Fig. 14.
Fig. 14.:
Advancement flap. Postoperative anterior standing view showing post-dog ear correction with advancement flap/adjacent tissue transfer technique. The new scar is along the lateral breast contour. For orientation, patient’s head is at the top and feet are at the bottom of the photograph.

Proposed Algorithm

As no other algorithm is presented in the literature, we propose using a stepwise, escalating complexity algorithm to select among the reported techniques. For optimal treatment, an individual approach is important.7 Final decisions must consider patient and surgeon preferences, complexity of each situation, as well as the anticipated height and location of the dog ear.

The first step should be preventative, as a proper plan of excision and closure can often avoid a dog ear. Sometimes, despite planning, a dog ear will result. In certain instances, based on patient preferences, scar concerns and surgeon proclivity, a decision may be made to accept the dog ear. Other times, a management strategy is needed, and, in those instances, the size and location of the dog ear are important.

If the height is less than 8 mm, spontaneous regression should be considered as the initial management strategy. When spontaneous regression is unlikely, but the height is less than 15 mm, suture techniques starting in the corners and pleating excess tissue towards the middle of the wound is recommended. If the above techniques are unsuccessful or the height of dog ear is greater than 15 mm, surgeons should plan on removing a triangular portion of the extra skin from the longer side. Options include straight line and hockey stick extensions. The direction of removal of extra skin should be based on surrounding lines, wrinkles, and key anatomic structures such that “extra” scar is camouflaged.

For dog ears greater than 15 mm height and for certain anatomic locations, we recommend S-plasty and M-plasty. S-plasty is beneficial for convex surfaces, such as extremities, mandible, and chin. M-plasty is helpful in accommodating key anatomic structures, such as lateral canthus, back and jawline. If the dog ear persists despite the above techniques or in instances of a larger size of dog ear, skin flap and tissue rearrangement solutions may be needed (Fig. 15).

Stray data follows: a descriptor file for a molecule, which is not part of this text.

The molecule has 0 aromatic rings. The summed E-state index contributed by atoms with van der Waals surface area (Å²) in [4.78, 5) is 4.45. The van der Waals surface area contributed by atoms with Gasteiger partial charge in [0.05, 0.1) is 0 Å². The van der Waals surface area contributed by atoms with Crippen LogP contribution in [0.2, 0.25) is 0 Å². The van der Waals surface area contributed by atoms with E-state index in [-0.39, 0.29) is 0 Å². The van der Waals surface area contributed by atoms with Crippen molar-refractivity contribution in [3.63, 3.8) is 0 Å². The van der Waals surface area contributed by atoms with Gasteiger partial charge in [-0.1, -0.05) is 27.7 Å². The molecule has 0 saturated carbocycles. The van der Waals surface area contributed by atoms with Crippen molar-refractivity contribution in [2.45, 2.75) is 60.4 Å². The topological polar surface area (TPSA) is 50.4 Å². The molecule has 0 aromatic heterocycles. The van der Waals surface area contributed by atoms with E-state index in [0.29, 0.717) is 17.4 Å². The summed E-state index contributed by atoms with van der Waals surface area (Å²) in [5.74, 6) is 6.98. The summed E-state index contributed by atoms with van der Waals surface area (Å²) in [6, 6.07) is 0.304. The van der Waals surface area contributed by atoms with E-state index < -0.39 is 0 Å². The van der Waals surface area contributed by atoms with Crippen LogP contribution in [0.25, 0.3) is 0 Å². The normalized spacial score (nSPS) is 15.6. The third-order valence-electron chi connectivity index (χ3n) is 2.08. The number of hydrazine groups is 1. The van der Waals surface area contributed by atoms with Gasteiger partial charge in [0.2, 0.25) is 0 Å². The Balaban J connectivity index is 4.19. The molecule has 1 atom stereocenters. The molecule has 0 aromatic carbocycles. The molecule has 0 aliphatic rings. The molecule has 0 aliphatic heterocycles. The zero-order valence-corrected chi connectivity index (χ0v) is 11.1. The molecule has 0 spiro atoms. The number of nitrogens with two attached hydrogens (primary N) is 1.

Fig. 15.
Fig. 15.:
Proposed algorithm for dog ear management.

The limitations of this review are that most of the studies are case reports or techniques articles, and that most of them do not report patient outcomes or directly compare different techniques. Further research will be helpful to identify “best” standardized management techniques.


A systematic review of English literature revealed several successful techniques to correct dog ear deformity. We did not find any single best technique to be superior than others, but we have identified specific indications for the major techniques. We recommend the multispecialty cutaneous surgeon become familiar with the etiology, tissue dynamics, prevention, preoperative planning, and intraoperative techniques available to address the presentation of dog ears in different surgical situations. We hope that our proposed algorithm for dog ear management is a helpful guide.


The authors thank Lynne M. Bianchi, PhD, and Margaret Pett for assistance in preparation of the article and in literature search.


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Copyright © 2020 The Authors. Published by Wolters Kluwer Health, Inc. on behalf of The American Society of Plastic Surgeons.